In pursuing his goal, Portela’s interpretation is that self-remembrance can reveal the existence of multiple lives which must serve a purpose and this purpose is to provide an opportunity for developing our spiritual awareness. It is this insight that potentially provides a basis for the “universal values” governing our actions. These universal values relate to feelings of personal responsibility and connectedness to the universe. When realized, this insight concerning connectedness often brings a sudden shift and a heightened meaning into our consciousness – described by Jeffrey Kripal as “The flip” and by Tart as “Waking-up”. Central to all this, is the simple assertion, again flying of course in the face of materialism, that nothing happens by chance. 

All this would likely be considered down-right ignominious by many of the conventional supporters of die-hard scientism such as Richard Dawkins and Stephen Hawking.  In the midst of this melee, it has to be said parapsychology is not, despite all the good intentions, a science like any other sciences. It is not only as John Beloff once described it: the ultimate background for different theories of the mind-body relationship; but it has now become by extension the fight-to-the-finish between opposing Weltanschauungen. Given a forced choice between them, then it would seem to me to be pragmatically healthier and life-affirming to choose the philosophy promoting harmony - and the book certainly excels in giving advice for a harmonious life. It provides the reader with numerous aphorisms and maxims which are intended to raise conscious awareness and I daresay this may well on occasion succeed. Since these inundate the book and I think it is worth giving some, what are for me, representative ones:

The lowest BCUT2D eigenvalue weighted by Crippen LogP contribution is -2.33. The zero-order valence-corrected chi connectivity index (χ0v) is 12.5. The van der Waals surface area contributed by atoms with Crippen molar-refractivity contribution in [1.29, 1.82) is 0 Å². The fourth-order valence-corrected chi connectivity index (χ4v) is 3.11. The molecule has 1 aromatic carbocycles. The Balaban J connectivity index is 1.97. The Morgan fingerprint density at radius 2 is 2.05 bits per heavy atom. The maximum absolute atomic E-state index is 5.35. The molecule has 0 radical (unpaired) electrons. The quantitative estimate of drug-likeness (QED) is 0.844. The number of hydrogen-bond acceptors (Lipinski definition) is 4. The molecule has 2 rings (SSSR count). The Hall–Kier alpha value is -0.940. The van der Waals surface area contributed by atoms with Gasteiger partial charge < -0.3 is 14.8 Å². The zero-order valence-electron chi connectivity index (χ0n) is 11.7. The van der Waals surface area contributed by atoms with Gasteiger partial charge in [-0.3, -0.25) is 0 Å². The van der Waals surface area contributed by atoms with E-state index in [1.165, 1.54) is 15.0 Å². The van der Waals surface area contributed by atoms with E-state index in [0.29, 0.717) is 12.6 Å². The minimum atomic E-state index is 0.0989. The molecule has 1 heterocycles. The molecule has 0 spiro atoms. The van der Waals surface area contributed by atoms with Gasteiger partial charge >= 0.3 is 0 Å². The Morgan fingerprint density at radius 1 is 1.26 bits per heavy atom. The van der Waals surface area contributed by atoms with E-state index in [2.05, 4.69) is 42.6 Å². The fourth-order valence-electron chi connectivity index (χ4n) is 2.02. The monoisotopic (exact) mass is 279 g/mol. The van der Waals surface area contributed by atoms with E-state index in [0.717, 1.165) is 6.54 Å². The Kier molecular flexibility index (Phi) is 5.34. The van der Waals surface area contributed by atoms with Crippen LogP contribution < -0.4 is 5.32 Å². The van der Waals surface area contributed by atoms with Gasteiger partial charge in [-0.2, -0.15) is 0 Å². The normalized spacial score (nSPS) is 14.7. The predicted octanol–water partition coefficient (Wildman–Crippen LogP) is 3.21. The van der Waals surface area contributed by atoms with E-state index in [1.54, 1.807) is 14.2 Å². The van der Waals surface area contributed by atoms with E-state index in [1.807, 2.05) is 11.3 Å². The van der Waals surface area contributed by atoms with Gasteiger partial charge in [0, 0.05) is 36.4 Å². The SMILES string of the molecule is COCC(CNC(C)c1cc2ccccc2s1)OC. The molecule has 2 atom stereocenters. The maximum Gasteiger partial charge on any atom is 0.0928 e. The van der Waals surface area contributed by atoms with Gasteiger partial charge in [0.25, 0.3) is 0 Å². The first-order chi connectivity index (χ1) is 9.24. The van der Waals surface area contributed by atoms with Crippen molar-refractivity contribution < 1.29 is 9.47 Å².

The positive attitude creates more favourable conditions for good accomplishments but also tends to have a contagious effect on others. (p. 110)

When we stop disconnecting ourselves from the turbulence of the world, we always have our interior serenity available to us, and the more we disconnect, the more serenity we feel.   And the more serenity we feel, the more lucid we become, down playing day-to-day occurrences and positively constructing our thoughts.  By increasing our lucidity, we are in a better condition to assess situations (p. 111)

Mental hygiene seems more easily achieved in connection with nature….we should seek to develop simple, clear ideas, making our behaviour coherent and transparent, in defense of universal values, without wavering, by harmoniously accepting the good and the beautiful. Respecting everything and everyone, it is natural for us to admire exemplary behaviour and to seek to be with those who can offer us good teaching independent of their social economic or intellectual levels.  It is advisable to maintain these kind of decisions when reading the newspapers, watching the television, navigating the internet or choosing a film to watch  (p.112)